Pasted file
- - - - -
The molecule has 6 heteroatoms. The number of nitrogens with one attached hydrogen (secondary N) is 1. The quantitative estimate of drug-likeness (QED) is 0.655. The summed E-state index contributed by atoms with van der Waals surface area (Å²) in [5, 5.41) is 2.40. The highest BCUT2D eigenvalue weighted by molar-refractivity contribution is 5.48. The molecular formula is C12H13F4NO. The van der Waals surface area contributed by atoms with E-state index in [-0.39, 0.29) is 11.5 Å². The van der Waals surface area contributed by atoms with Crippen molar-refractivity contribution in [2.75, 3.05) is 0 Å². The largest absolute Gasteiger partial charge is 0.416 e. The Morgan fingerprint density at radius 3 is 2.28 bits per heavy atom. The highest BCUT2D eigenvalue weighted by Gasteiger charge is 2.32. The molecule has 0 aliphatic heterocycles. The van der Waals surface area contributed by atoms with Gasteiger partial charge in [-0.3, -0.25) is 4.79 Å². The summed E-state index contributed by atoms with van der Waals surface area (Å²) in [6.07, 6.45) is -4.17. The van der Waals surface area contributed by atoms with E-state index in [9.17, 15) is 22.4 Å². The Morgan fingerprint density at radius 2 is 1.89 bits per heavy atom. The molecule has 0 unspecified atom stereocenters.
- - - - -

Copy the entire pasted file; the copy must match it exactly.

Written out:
The molecule has 6 heteroatoms. The number of nitrogens with one attached hydrogen (secondary N) is 1. The quantitative estimate of drug-likeness (QED) is 0.655. The summed E-state index contributed by atoms with van der Waals surface area (Å²) in [5, 5.41) is 2.40. The highest BCUT2D eigenvalue weighted by molar-refractivity contribution is 5.48. The molecular formula is C12H13F4NO. The van der Waals surface area contributed by atoms with E-state index in [-0.39, 0.29) is 11.5 Å². The van der Waals surface area contributed by atoms with Crippen molar-refractivity contribution in [2.75, 3.05) is 0 Å². The largest absolute Gasteiger partial charge is 0.416 e. The Morgan fingerprint density at radius 3 is 2.28 bits per heavy atom. The highest BCUT2D eigenvalue weighted by Gasteiger charge is 2.32. The molecule has 0 aliphatic heterocycles. The van der Waals surface area contributed by atoms with Gasteiger partial charge in [-0.3, -0.25) is 4.79 Å². The summed E-state index contributed by atoms with van der Waals surface area (Å²) in [6.07, 6.45) is -4.17. The van der Waals surface area contributed by atoms with E-state index in [9.17, 15) is 22.4 Å². The Morgan fingerprint density at radius 2 is 1.89 bits per heavy atom. The molecule has 0 unspecified atom stereocenters.